New FMLA Rules Expand Leave Eligibility for Military Family Members

Earlier this month, the Department of Labor issued its final rule implementing changes to the Family and Medical Leave Act as mandated by the National Defense Authorization Act of 2010 (NDAA).

The most significant revisions to the law: expansion of the conditions under which military families can take qualified FMLA leave. For your reference, here’s a look at key changes:

1. Expanded justification for caregiver leave:

“The new regulations add language to ensure that for purposes of exigency leave related to childcare and school activities the military member must be the spouse, parent, or child of the employee seeking leave, but the child for whom the leave is sought need not be the child of the employee requesting leave… The new regulations also expressly provide for exigency leave for parental care for a military member’s parent or a person that stood in loco parentis when the parent is incapable of self-care and the need for leave arises out of the military member’s active duty or call to active duty.” (Littler)

2. Caregiver leave now available to families of veterans:

“As for caregiver leave, it now can be taken up to five years after the service member leaves the military and for an injury or illness that results from a condition that predates the individual’s active duty but that was exacerbated by the military service. Prior to the NDAA, caregiver leave was available only to employees caring for current service members, not veterans.” (Franczek Radelet)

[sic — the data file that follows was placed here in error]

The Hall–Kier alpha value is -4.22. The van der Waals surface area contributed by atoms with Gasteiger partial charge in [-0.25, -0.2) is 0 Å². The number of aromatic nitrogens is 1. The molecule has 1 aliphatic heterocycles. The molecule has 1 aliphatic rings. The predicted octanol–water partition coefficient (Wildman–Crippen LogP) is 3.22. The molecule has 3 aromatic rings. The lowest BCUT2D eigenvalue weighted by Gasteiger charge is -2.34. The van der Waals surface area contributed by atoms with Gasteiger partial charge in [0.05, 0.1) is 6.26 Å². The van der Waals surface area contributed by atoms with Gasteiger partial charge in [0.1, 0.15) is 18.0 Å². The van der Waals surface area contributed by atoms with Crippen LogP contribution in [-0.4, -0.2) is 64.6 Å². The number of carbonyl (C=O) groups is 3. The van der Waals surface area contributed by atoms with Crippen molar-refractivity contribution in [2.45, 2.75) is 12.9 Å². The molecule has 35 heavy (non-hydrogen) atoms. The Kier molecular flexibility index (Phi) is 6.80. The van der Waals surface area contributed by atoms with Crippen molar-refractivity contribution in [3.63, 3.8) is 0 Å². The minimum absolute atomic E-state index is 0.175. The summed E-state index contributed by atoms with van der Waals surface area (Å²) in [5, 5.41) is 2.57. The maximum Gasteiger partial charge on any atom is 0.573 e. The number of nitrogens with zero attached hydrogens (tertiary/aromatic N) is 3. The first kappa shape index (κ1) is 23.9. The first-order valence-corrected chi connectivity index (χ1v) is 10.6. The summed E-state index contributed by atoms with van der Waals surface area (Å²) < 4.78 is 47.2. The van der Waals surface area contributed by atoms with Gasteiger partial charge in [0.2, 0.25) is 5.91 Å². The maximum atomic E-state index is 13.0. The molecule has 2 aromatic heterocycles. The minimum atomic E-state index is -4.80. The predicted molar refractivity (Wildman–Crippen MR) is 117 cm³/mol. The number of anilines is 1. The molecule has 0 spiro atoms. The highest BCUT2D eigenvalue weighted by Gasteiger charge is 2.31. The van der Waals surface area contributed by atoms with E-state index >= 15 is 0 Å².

3. New definitions of “active duty:”

“The Final Rule replaces the existing definition of ‘active duty’ with two new definitions: (1) ‘covered active duty’ … and (2) ‘covered active duty or call to covered active duty’… The new definition of ‘covered active duty’ … requires that the service member be deployed with the armed forces in a foreign country. The new definition of ‘covered active duty or call to covered active duty’ … requires that the service member be under a call or order to active duty during the deployment of the member to a foreign country under a federal call or order to active duty in support of a contingency operation.” (Morgan Lewis)

4. New definition of “serious illness or injury” for veterans:

“The final rule includes a definition of a covered veteran undergoing medical treatment, recuperation, or therapy for a serious illness or injury, which is defined to include conditions that do not arise until after the veteran has left military service.” (Ogletree Deakins)

5. Leave now covers preexisting conditions aggravated by active duty:

“The Final Rule clarifies that a serious injury or illness can include a preexisting condition aggravated by military service in the line of duty on active duty. The Final Rule explains that a preexisting injury or illness generally will be considered to have been aggravated in the line of duty where there is an increase in the severity of such injury or illness during service, unless there is a specific finding that the increase in severity is due to the natural progression of the injury or illness.” (Morgan Lewis)

6. R&R FMLA leave extended:

“The amount of time allowed for FMLA ‘qualifying exigency leave’ specifically relating to a servicemember’s ‘Rest and Recuperation’ leave (R&R) has been extended to 15 rather than 5 days.” (Miller & Martin)

7. Non-military facilities now authorized to provide care:

The Final Rule expands the list of health care providers who can provide a medical certification to support FMLA military caregiver leave to include health care providers who are not affiliated with the military. If a medical certification is obtained from a non-military affiliated health care provider, the employer may request a second (or third) opinion from the employee.” (Akerman)

The updates:

Find additional commentary and analysis on the Family and Medical Leave Act at JD Supra>>